Mississippi Hospitals Are On The Brink Of Closure Because Of Tate Reeves’ “Personal Political Interest”
MS Rural Health Association President: “We are in far more of a serious time now than we ever have been before.”
FOR IMMEDIATE RELEASE:
March 21, 2023
Nettleton, MS – A new report highlights the dire straits that Mississippi hospitals are in because of Tate Reeves’ “personal political interest” in refusing to extend Medicaid. Several hospital leaders detail how they will continue to advocate for Medicaid expansion to improve their hospital’s financial situation and keep their doors open.
Dozens of hospitals - many of them a lifeline in their communities - are currently on the brink of closing. Mississippi Today’s Devna Bose details how Greenwood Leflore is expecting to shut its doors this summer and the Delta’s largest hospital system is only going to make it through the end of the year.
Tate Reeves’ refusal to expand Medicaid has left 220,000 Mississippians uninsured, one-third of Mississippi hospitals at risk of closure, and $2 billion in federal funding on the table that could help hospitals stay open.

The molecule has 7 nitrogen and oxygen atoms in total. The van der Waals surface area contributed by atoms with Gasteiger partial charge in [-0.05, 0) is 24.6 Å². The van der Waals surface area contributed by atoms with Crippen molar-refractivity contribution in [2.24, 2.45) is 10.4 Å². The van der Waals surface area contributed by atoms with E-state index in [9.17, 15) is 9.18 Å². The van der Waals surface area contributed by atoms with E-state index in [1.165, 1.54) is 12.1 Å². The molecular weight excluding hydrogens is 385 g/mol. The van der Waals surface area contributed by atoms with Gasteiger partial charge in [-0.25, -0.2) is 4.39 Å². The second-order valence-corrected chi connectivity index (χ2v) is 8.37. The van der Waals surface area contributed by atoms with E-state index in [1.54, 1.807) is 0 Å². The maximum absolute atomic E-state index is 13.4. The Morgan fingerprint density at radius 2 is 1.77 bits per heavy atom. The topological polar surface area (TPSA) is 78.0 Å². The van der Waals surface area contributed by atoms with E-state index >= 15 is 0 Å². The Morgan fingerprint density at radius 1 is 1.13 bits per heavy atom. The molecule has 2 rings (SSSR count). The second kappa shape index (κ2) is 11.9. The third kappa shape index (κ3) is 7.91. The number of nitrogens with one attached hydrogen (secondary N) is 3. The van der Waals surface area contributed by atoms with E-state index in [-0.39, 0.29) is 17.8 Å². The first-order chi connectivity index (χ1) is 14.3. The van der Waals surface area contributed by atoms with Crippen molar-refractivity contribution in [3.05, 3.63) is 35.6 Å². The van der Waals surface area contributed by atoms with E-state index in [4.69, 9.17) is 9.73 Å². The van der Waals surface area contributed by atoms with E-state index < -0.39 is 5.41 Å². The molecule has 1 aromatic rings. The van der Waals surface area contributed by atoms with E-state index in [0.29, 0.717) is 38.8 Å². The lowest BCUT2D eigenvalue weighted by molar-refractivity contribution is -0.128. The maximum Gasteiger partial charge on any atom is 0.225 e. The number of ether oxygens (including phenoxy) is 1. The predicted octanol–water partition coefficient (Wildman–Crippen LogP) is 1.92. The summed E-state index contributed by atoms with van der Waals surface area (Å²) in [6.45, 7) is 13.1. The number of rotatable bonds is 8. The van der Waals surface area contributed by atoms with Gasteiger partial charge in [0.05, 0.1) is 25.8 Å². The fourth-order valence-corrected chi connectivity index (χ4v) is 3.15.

Read more below:
Mississippi Today: The death of rural hospitals could leave Mississippians ‘sick, sick, sick’
March 20, 2023
Greenwood Leflore is the community’s only hospital, and it’s months away from closing.
The COVID-19 pandemic drained the hospital, which was already financially vulnerable, dry. Costs went up, while profit did not. Doctors and nurses, burned out from the pandemic, left in droves. Now, the hospital is shutting down floor after floor, cutting costs to maintain operations.
Mississippians know this story.
Dozens of hospitals across the state, many the only in their communities, are struggling to stay open.
A report from the Center for Healthcare Quality and Payment Reform puts a third of Mississippi’s rural hospitals at risk of closure, and half of those at risk of closure within the next few years. There are only three other states with worse prognoses.
But it’s especially devastating in Mississippi, where life expectancy and health outcomes are consistently the worst in the country.